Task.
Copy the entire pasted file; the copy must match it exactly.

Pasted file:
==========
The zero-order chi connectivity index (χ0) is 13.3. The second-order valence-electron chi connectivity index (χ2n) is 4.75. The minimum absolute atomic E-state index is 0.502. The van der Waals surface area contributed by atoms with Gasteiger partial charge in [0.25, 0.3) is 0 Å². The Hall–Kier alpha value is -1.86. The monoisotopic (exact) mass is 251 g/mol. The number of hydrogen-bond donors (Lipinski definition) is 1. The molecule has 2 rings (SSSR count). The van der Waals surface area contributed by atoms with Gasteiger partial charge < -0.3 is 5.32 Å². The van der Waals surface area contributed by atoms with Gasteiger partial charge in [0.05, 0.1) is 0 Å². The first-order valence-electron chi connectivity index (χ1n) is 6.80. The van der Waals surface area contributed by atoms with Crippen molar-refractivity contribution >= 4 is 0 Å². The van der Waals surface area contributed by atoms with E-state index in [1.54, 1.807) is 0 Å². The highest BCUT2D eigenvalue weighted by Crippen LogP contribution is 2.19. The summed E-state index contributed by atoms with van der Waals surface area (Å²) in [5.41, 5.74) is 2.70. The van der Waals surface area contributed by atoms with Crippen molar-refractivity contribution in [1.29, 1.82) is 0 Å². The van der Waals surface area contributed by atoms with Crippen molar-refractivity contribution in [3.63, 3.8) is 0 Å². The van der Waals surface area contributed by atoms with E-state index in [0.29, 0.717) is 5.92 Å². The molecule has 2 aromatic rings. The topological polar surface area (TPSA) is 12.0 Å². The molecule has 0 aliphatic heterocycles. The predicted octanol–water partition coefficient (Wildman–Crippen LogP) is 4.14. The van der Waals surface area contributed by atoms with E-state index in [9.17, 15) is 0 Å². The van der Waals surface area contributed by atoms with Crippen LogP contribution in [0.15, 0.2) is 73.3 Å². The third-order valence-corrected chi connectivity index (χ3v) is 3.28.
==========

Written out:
The zero-order chi connectivity index (χ0) is 13.3. The second-order valence-electron chi connectivity index (χ2n) is 4.75. The minimum absolute atomic E-state index is 0.502. The van der Waals surface area contributed by atoms with Gasteiger partial charge in [0.25, 0.3) is 0 Å². The Hall–Kier alpha value is -1.86. The monoisotopic (exact) mass is 251 g/mol. The number of hydrogen-bond donors (Lipinski definition) is 1. The molecule has 2 rings (SSSR count). The van der Waals surface area contributed by atoms with Gasteiger partial charge < -0.3 is 5.32 Å². The van der Waals surface area contributed by atoms with Gasteiger partial charge in [0.05, 0.1) is 0 Å². The first-order valence-electron chi connectivity index (χ1n) is 6.80. The van der Waals surface area contributed by atoms with Crippen molar-refractivity contribution >= 4 is 0 Å². The van der Waals surface area contributed by atoms with E-state index in [1.54, 1.807) is 0 Å². The highest BCUT2D eigenvalue weighted by Crippen LogP contribution is 2.19. The summed E-state index contributed by atoms with van der Waals surface area (Å²) in [5.41, 5.74) is 2.70. The van der Waals surface area contributed by atoms with Crippen molar-refractivity contribution in [1.29, 1.82) is 0 Å². The van der Waals surface area contributed by atoms with Crippen molar-refractivity contribution in [3.63, 3.8) is 0 Å². The van der Waals surface area contributed by atoms with E-state index in [0.29, 0.717) is 5.92 Å². The molecule has 2 aromatic rings. The topological polar surface area (TPSA) is 12.0 Å². The molecule has 0 aliphatic heterocycles. The predicted octanol–water partition coefficient (Wildman–Crippen LogP) is 4.14. The van der Waals surface area contributed by atoms with E-state index in [9.17, 15) is 0 Å². The van der Waals surface area contributed by atoms with Crippen LogP contribution in [0.15, 0.2) is 73.3 Å². The third-order valence-corrected chi connectivity index (χ3v) is 3.28.